Alcides Escobar should not be the leadoff hitter for the Kansas City Royals. However, this article is not belaboring that point, it simply looks at interesting statistics regarding how the Royals have historically performed by different positions in the batting order. If I have to write 1,500 words to convince you that Alcides Escobar should not be a leadoff hitter, I have already lost.
Statistics used in this article are based on individual event files available at retrosheet.org from 1969 through the conclusion of the 2016 season and constants used to calculate wOBA and wRC+ were obtained from Fangraphs.com. Each event file provides detail for every play of every home game for a particular team’s season. It includes events that do not count as a plate appearance (balk, stolen base, pickoff, etc.) as well as events that count as a plate appearance (walk, strikeout, generic out, home run, etc.). The event files (a separate file for each team and season) were exported to text files using the Retrosheet ‘BEVENT’ program and a PC command prompt (ex. BEVENT -y 1969 1969KCA.EVA>1969KCA.EVENT.TXT) and then combined into one database. The resulting database is then able to be aggregated by any of the variables within the data; such as aggregating offensive production by spot in the batting order.
Plate Appearances and At-Bats
There have been a total of 291,221 plate appearances and 261,930 at-bats by Royals players from their inception through the end of the 2016 season. The table below shows a breakdown of the number for each by lineup position. It can be seen by the table that the leadoff hitter has accumulated over 20% more plate appearances (35,607) and at-bats (32,227) than the batter that occupies that ninth slot (28,883 and 26,084 respectively). It is this type of data that lead people to believe that it is more important to have high quality hitters in the leadoff spot to maximize offensive production as opposed to a speedy guy that can steal bases and ‘disrupt’ the pitcher.
Sacrifice Hits and Sacrifice Flies
As may be expected, the majority of sacrifice hits comes from the last spot in the order (652 of 2,198), which accounts for nearly 30% of all sacrifice hits. This is approximately the same amount as the next two highest combined, which are the second spot (362, 16.5%) and eighth spot (302, 13.7%). The cleanup hitter has the fewest (40, 1.8%), which is less than half that of the next lowest. Believe it or not, the Royals rank 6th among AL teams in total number of sacrifice hits since entering the league; the Angels have the most with 2,776.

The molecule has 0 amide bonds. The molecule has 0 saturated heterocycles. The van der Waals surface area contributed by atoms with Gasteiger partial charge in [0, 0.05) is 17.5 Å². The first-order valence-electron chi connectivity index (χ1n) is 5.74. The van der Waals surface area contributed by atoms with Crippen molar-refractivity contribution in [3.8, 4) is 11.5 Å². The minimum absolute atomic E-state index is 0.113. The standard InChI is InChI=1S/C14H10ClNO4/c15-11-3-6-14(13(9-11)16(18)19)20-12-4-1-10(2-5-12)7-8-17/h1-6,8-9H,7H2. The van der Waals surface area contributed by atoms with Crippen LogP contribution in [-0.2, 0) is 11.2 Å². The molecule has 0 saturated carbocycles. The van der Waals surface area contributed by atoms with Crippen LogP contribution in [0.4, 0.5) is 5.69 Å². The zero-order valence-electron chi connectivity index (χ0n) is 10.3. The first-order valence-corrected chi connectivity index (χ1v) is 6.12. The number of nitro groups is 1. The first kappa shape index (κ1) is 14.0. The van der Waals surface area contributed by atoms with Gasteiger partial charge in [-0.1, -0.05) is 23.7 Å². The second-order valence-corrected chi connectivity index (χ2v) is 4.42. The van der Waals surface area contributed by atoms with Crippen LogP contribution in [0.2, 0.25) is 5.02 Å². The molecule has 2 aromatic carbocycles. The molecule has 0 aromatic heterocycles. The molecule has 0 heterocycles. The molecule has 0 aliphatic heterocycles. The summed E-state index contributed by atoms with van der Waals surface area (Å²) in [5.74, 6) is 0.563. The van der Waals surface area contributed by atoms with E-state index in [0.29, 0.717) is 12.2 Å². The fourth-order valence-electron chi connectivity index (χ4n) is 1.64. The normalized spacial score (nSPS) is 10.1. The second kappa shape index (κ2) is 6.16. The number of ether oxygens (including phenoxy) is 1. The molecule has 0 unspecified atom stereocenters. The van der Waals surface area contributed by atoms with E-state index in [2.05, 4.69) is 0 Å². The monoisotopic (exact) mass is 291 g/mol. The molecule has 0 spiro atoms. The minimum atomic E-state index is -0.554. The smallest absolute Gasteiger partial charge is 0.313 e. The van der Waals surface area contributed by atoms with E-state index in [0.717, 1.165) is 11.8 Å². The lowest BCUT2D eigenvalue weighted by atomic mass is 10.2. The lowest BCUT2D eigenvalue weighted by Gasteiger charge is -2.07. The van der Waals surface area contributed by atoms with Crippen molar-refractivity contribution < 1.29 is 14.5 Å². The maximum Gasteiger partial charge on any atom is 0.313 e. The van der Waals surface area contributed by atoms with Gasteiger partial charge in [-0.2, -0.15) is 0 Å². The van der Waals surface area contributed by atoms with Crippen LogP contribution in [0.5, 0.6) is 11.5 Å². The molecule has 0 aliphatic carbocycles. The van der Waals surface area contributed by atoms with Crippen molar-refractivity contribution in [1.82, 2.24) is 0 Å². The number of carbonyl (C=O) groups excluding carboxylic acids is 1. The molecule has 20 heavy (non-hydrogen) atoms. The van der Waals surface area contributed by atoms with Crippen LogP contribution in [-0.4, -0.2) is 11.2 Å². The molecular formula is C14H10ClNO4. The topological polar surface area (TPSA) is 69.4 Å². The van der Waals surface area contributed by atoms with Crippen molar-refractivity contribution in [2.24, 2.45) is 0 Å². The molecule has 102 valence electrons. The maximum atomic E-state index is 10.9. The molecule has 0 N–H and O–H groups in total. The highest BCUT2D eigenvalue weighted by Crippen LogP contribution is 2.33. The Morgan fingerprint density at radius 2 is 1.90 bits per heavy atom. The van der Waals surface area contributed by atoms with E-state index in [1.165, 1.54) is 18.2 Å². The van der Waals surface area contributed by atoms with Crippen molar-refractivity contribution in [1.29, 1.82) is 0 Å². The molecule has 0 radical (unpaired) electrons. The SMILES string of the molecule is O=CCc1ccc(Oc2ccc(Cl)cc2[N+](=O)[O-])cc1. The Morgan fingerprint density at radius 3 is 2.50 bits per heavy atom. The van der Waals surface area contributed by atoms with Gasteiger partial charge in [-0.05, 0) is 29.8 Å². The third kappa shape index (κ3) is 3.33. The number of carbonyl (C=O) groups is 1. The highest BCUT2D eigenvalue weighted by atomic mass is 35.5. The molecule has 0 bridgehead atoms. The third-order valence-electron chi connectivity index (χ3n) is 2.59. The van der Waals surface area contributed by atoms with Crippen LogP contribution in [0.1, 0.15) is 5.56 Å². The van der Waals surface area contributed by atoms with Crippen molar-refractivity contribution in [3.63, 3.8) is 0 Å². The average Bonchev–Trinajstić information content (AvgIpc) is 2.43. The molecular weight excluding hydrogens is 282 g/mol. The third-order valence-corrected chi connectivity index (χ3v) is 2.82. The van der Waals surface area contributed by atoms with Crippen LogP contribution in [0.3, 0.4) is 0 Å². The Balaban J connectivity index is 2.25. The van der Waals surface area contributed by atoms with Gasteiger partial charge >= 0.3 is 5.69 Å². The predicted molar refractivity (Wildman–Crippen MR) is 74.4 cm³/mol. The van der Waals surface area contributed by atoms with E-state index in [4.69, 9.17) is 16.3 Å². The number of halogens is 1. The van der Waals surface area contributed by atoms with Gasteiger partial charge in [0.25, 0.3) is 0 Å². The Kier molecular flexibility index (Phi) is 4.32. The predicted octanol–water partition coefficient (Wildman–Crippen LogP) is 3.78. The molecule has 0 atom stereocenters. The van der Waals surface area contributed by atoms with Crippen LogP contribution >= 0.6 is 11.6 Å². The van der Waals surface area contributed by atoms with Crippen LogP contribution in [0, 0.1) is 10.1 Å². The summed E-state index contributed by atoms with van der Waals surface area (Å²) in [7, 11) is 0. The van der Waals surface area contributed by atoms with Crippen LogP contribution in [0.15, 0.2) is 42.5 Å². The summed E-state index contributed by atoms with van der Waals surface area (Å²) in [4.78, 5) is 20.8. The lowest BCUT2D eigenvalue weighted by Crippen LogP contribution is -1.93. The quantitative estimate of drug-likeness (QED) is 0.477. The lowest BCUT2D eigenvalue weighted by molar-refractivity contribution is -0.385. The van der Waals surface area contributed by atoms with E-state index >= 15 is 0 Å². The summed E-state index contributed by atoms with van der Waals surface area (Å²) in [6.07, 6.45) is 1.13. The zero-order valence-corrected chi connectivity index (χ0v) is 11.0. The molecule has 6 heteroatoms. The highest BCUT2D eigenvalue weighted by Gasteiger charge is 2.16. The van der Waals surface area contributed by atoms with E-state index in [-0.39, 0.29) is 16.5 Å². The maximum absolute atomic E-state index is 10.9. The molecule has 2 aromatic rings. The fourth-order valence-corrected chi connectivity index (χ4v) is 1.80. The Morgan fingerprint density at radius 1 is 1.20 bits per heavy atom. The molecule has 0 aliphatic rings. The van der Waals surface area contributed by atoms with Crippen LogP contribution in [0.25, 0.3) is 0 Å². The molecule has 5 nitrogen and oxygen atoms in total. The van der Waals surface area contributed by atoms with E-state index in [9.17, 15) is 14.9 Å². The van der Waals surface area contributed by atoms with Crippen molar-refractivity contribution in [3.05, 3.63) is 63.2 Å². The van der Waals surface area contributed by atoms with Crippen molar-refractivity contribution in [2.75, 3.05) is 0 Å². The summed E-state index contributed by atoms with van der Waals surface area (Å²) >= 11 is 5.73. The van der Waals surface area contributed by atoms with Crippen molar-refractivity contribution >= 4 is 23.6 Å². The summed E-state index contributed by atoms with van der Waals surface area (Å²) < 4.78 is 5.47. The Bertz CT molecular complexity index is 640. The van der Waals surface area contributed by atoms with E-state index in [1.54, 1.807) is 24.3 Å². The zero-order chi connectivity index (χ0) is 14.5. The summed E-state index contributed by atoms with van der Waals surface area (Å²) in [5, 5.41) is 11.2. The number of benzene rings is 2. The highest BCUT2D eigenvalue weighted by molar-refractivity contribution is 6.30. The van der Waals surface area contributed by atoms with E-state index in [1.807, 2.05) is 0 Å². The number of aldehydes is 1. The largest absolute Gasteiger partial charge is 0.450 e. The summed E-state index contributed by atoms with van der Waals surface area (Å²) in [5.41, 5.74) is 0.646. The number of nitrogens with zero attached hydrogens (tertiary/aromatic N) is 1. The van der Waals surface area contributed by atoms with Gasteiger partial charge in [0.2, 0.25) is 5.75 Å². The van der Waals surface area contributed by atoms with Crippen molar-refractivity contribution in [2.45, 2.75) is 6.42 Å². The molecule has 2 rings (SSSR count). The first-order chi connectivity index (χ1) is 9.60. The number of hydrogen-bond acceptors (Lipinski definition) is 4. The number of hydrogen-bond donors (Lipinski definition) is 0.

The distribution for sacrifice flies is more balanced, with a range from 167 (7.2%) from the ninth spot to 353 (15.2%) for the batter in the three hole.
Walks and Hit by Pitch
Royals Review likes to jest about the need for the organization to root out all things related to getting on base without swinging, but the Royals 7.8% walk rate ranks dead last out of all MLB teams since 1969. In total, the Royals have 20,953 unintentional and 1,758 intentional walks along with 2,028 hit by pitch. The cleanup spot has been walked the most times (2,860, 13.6%), followed closely by the three hole (2,739, 13.1%). The final spot in the order has been walked the least (1,750, 8.4%), while each of the seven and eight spots account for approximately 9.6% of the overall total.
The intentional walk totals show the influence of George Brett, who earned 185 of his Royals best 228 intentional passes while batting third. The player with the next highest total from any batting order slot is John Mayberry, with 73 (48 of which came batting cleanup). The final spot in the order has received the fewest (37, 2.1%), but the next two fewest are the first and second positions, which both account for well less than 10% of the overall totals. There are only five players in Royals history that have received more than one intentional walk while batting last and they are all tied for the most with two (Frank White, Jorge Orta, Cookie Rojas, Gail Hopkins and Hawk Taylor)
It is somewhat surprising to see the leadoff hitter has been hit by a pitch more than any other spot in the order. This is driven primarily by the fact that David DeJesus (71) and Willie Wilson (54) are both in the top 6 all-time for the Royals, with 55 and 41 of those coming from the leadoff spot respectively.